“the value of truth for life.” The idea that the plain, unvarnished truth is always the best thing in terms of it’s value
for preserving and enhancing life is a bit problematic, in Nietzsche’s view.  Think about it: how would most people’s lives
be enhanced by confronting the truth that we’re born, live and die in an absurd world? That when we die, our brain is
extinguished and our body rots, and we’ll never see all those people we love ever again? For every one of us who would
say a joyous Yes to this truth (in line with Sartre’s dictum that life begins on the other side of despair), there would be ten,
a hundred, hell a thousand, for whom this truth would suck every ounce of joy and savor out of life, and render it a grey and mournful thing.

Note to self: make it a project to dust off my old copies of Nietzsche in 2009 and give them a fresh read, it’s been nearly
20 years for most of them.

It’s going to depend on how one frames their view. I’m certainly not ignorant of what you point out and yet I’m not bothered by it. There are plenty of truths that one can focus on or give value to to increase his happiness. This can also be done with falsehoods. The problem that arises with relying on falshoods for achieving specific emotional states is that reality can slap you in the face and leave you with nothing to fall back on.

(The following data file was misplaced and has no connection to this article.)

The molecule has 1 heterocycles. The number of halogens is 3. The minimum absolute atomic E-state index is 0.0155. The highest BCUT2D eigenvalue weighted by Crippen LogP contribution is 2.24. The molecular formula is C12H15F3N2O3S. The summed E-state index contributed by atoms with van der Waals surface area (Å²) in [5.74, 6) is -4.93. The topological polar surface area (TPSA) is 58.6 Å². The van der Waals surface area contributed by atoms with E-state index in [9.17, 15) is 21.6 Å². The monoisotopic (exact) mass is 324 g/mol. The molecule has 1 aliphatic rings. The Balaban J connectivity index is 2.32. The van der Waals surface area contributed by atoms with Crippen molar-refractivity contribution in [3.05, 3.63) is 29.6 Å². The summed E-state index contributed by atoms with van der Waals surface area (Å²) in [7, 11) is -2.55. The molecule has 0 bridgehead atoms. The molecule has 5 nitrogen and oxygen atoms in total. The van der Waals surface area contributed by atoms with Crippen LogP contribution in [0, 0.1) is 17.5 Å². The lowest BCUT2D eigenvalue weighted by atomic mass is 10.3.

Profile
 
 
Posted: 13 January 2009 08:50 PM   [ Ignore ]   [ # 12 ]
Sr. Member
Avatar
RankRankRankRankRankRankRankRankRankRank
Total Posts:  1783
Joined  2008-08-09
danlhinz - 12 January 2009 12:23 AM

Belief in god is irrational, atheism is rational. Plenty of good reasons to be rational.

You know Spock was my favor Enterprise crew member, but he still ain’t human.
Our entire economic system is based on an irrational perspective of what this earth and the future holds.
so what of it?   

guess I just miss your point

 Signature 

The Anthropogenic Global Warming Consensus is not formed by scientists !
The Anthropogenic Global Warming Consensus IS formed by the data being gathered !

Profile
 
 
Posted: 13 January 2009 08:53 PM   [ Ignore ]   [ # 13 ]
Sr. Member
Avatar
RankRankRankRankRankRankRankRankRankRank
Total Posts:  1783
Joined  2008-08-09
Occam - 12 January 2009 12:42 AM

Why is it so incomprehensible to you and them that my belief in a naturally caused universe without any supernatural being gives me equally, a great deal of comfort and satisfaction?

That wasn’t my question, nor implication!

Occam - 12 January 2009 12:42 AM

And I’m sorry, but the argument that the majority of Americans believe in a personal god as a reason for me to believe in one, is just plain irrational.  It indicates a lack of either abililty or understanding of thinking logically.

My questions have nothing to do with expecting you to believe anything!